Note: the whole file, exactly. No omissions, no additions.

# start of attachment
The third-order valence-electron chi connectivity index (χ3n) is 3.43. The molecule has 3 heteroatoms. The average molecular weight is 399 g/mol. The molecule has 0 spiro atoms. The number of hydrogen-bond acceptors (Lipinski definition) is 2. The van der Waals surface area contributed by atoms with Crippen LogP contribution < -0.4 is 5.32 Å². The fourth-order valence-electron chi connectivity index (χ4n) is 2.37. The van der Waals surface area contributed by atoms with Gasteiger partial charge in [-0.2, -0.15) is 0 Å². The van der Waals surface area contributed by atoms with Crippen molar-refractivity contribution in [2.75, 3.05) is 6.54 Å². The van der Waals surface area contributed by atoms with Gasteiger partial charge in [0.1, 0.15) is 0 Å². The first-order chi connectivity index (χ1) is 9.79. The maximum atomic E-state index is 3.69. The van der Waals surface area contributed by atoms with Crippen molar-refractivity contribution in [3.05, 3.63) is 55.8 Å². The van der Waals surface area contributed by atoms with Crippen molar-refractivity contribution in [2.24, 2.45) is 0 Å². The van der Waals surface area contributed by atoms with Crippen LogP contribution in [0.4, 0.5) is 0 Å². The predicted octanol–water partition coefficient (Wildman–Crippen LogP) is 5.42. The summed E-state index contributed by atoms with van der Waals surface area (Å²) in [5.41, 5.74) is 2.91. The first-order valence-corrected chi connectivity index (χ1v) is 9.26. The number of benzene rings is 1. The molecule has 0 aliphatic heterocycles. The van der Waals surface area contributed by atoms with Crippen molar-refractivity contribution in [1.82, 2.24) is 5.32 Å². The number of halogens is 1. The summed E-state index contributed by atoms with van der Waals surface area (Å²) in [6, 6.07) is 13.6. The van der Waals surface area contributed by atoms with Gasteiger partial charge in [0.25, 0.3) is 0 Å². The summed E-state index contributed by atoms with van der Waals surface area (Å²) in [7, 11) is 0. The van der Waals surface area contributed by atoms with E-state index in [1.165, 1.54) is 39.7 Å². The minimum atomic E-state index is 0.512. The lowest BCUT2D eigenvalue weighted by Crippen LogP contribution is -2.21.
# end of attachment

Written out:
The third-order valence-electron chi connectivity index (χ3n) is 3.43. The molecule has 3 heteroatoms. The average molecular weight is 399 g/mol. The molecule has 0 spiro atoms. The number of hydrogen-bond acceptors (Lipinski definition) is 2. The van der Waals surface area contributed by atoms with Crippen LogP contribution < -0.4 is 5.32 Å². The fourth-order valence-electron chi connectivity index (χ4n) is 2.37. The van der Waals surface area contributed by atoms with Gasteiger partial charge in [-0.2, -0.15) is 0 Å². The van der Waals surface area contributed by atoms with Crippen molar-refractivity contribution in [2.75, 3.05) is 6.54 Å². The van der Waals surface area contributed by atoms with Gasteiger partial charge in [0.1, 0.15) is 0 Å². The first-order chi connectivity index (χ1) is 9.79. The maximum atomic E-state index is 3.69. The van der Waals surface area contributed by atoms with Crippen molar-refractivity contribution in [3.05, 3.63) is 55.8 Å². The van der Waals surface area contributed by atoms with Crippen molar-refractivity contribution in [2.24, 2.45) is 0 Å². The van der Waals surface area contributed by atoms with Crippen LogP contribution in [0.4, 0.5) is 0 Å². The predicted octanol–water partition coefficient (Wildman–Crippen LogP) is 5.42. The summed E-state index contributed by atoms with van der Waals surface area (Å²) in [5.41, 5.74) is 2.91. The first-order valence-corrected chi connectivity index (χ1v) is 9.26. The number of benzene rings is 1. The molecule has 0 aliphatic heterocycles. The van der Waals surface area contributed by atoms with Crippen molar-refractivity contribution in [1.82, 2.24) is 5.32 Å². The number of halogens is 1. The summed E-state index contributed by atoms with van der Waals surface area (Å²) in [6, 6.07) is 13.6. The van der Waals surface area contributed by atoms with Gasteiger partial charge in [0.25, 0.3) is 0 Å². The summed E-state index contributed by atoms with van der Waals surface area (Å²) in [7, 11) is 0. The van der Waals surface area contributed by atoms with E-state index in [1.165, 1.54) is 39.7 Å². The minimum atomic E-state index is 0.512. The lowest BCUT2D eigenvalue weighted by Crippen LogP contribution is -2.21.